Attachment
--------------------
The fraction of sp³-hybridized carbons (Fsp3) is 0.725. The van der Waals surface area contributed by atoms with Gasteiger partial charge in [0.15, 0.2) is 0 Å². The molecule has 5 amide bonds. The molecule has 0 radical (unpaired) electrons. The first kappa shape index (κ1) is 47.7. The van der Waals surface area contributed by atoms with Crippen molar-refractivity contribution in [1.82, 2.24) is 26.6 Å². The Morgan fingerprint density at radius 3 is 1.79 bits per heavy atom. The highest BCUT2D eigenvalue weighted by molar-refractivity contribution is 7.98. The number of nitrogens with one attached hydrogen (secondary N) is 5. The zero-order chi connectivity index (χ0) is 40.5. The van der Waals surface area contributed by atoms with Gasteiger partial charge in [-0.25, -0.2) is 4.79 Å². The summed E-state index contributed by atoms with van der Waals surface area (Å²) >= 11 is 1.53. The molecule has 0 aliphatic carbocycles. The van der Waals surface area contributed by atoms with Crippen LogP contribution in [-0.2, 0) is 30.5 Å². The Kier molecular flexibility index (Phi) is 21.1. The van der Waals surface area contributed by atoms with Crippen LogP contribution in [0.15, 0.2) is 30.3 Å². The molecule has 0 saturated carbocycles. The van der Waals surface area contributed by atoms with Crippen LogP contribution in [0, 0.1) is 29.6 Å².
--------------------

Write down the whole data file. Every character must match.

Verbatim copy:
The fraction of sp³-hybridized carbons (Fsp3) is 0.725. The van der Waals surface area contributed by atoms with Gasteiger partial charge in [0.15, 0.2) is 0 Å². The molecule has 5 amide bonds. The molecule has 0 radical (unpaired) electrons. The first kappa shape index (κ1) is 47.7. The van der Waals surface area contributed by atoms with Crippen molar-refractivity contribution in [1.82, 2.24) is 26.6 Å². The Morgan fingerprint density at radius 3 is 1.79 bits per heavy atom. The highest BCUT2D eigenvalue weighted by molar-refractivity contribution is 7.98. The number of nitrogens with one attached hydrogen (secondary N) is 5. The zero-order chi connectivity index (χ0) is 40.5. The van der Waals surface area contributed by atoms with Gasteiger partial charge in [-0.25, -0.2) is 4.79 Å². The summed E-state index contributed by atoms with van der Waals surface area (Å²) >= 11 is 1.53. The molecule has 0 aliphatic carbocycles. The van der Waals surface area contributed by atoms with Crippen LogP contribution in [-0.2, 0) is 30.5 Å². The Kier molecular flexibility index (Phi) is 21.1. The van der Waals surface area contributed by atoms with Crippen LogP contribution in [0.15, 0.2) is 30.3 Å². The molecule has 0 saturated carbocycles. The van der Waals surface area contributed by atoms with Crippen LogP contribution in [0, 0.1) is 29.6 Å².